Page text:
Birth Control Options That Are Non-Hormonal

Birth control is important for women across the globe, and it has a complicated history. Margaret Sanger opened the first American birth control clinic in 1916 (the predecessor for our modern-day Planned Parenthood), and after many more people fought the good fight along the way, American women have had legal access to oral contraceptives since the mid-1960s (per Planned Parenthood).

As described by the Cleveland Clinic, birth control pills and other forms of hormone-based contraceptives (like the patch or the ring) prevent pregnancy by introducing hormones to a woman's body in order to stop ovulation. Hormonal birth control has been paramount in giving women control over their own bodies and futures, and has long been considered safe and effective in preventing pregnancy. That doesn't mean it comes without the risk of side effects, however, and for that reason, some women are looking to move towards non-hormonal forms of birth control instead.

Why the shift?

A study published in Genus reported that the number of Dutch women using oral contraceptives as their form of birth control has declined in recent years. Between 2012 and 2017, the percentage of women using birth control pills saw a significant drop, from 64% to 53%. ABC suggests that this is, in part, because of women's ongoing apprehension about the side effects that often come with taking the pill.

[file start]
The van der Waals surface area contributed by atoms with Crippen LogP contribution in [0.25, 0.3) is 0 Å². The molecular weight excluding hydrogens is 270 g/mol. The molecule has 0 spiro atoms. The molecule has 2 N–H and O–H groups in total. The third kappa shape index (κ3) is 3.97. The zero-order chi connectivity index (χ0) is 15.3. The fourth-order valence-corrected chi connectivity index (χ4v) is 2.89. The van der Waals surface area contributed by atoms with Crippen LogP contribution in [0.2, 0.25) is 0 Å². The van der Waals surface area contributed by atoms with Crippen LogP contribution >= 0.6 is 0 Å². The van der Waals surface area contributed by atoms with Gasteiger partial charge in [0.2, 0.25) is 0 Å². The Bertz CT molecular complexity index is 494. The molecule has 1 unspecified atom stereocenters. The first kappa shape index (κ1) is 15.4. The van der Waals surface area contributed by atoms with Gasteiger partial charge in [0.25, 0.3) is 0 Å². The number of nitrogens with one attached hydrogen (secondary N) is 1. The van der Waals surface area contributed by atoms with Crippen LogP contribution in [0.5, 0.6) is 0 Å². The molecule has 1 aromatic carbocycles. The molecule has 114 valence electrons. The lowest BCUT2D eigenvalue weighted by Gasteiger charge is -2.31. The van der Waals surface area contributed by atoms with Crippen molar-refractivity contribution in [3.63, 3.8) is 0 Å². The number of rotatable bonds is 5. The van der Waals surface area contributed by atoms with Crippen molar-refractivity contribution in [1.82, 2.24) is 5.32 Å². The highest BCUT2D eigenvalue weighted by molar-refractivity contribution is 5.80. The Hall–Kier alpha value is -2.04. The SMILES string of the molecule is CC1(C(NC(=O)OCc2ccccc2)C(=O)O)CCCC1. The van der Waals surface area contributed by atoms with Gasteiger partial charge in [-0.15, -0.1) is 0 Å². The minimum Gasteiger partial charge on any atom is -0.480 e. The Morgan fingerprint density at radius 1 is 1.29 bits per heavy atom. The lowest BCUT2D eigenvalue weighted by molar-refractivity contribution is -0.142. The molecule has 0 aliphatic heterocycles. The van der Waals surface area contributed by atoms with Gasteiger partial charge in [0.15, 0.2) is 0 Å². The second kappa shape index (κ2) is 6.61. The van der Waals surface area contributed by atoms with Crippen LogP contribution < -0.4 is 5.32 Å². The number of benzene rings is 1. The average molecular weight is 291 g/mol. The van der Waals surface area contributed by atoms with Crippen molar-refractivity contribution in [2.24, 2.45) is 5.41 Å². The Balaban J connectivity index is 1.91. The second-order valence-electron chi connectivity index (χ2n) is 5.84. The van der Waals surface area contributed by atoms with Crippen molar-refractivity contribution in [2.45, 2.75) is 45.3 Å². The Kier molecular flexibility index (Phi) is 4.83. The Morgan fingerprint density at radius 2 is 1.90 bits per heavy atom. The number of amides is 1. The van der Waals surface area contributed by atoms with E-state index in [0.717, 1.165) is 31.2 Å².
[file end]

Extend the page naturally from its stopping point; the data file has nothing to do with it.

When speaking with ABC, psychiatrist Jayashri Kulkarni expresses concern that the amount of women who experience depression as a result of the pill is wildly underestimated. In support of this, JAMA Psychiatry published a study reporting that women who took the pill were slightly more likely to need prescription antidepressants.

Additionally, the National Cancer Institute published a recent report stating that research consistently indicates that the risk of both cervical and breast cancer may be increased in women using oral contraceptives. When it comes to cervical cancer, the risk seems to grow the longer a woman stays on the pill.

Hormone-free birth control options

Maybe you find some of these statistics concerning, or maybe you're just on a quest for a more natural lifestyle, but whatever your reasoning, if you're in the market for hormone-free birth control, you have a few options.

Condoms are always a good choice for protection against pregnancy, and have the added bonus of being able to prevent STDs. If you have a reaction to latex, fear not! There are plenty of brands that create latex-free condoms.

Planned Parenthood also suggests diaphragms, cervical caps, and sponges. These are barriers placed deep in the vagina that keep sperm from reaching the cervix. Because these are forms of birth control that require maintenance every time you're about to engage in intercourse, they may not be the best option for everyone.

In that case, Planned Parenthood recommends inquiring about a copper intrauterine device (IUD). IUDs are long-acting devices placed in the uterus to prevent pregnancy. While many IUDs use hormones to prevent pregnancy, those made of copper rely on the fact that sperm has an adverse reaction to copper and will not move towards the uterus when a copper IUD is in place. Ask your doctor about which option of non-hormonal birth control is best for you.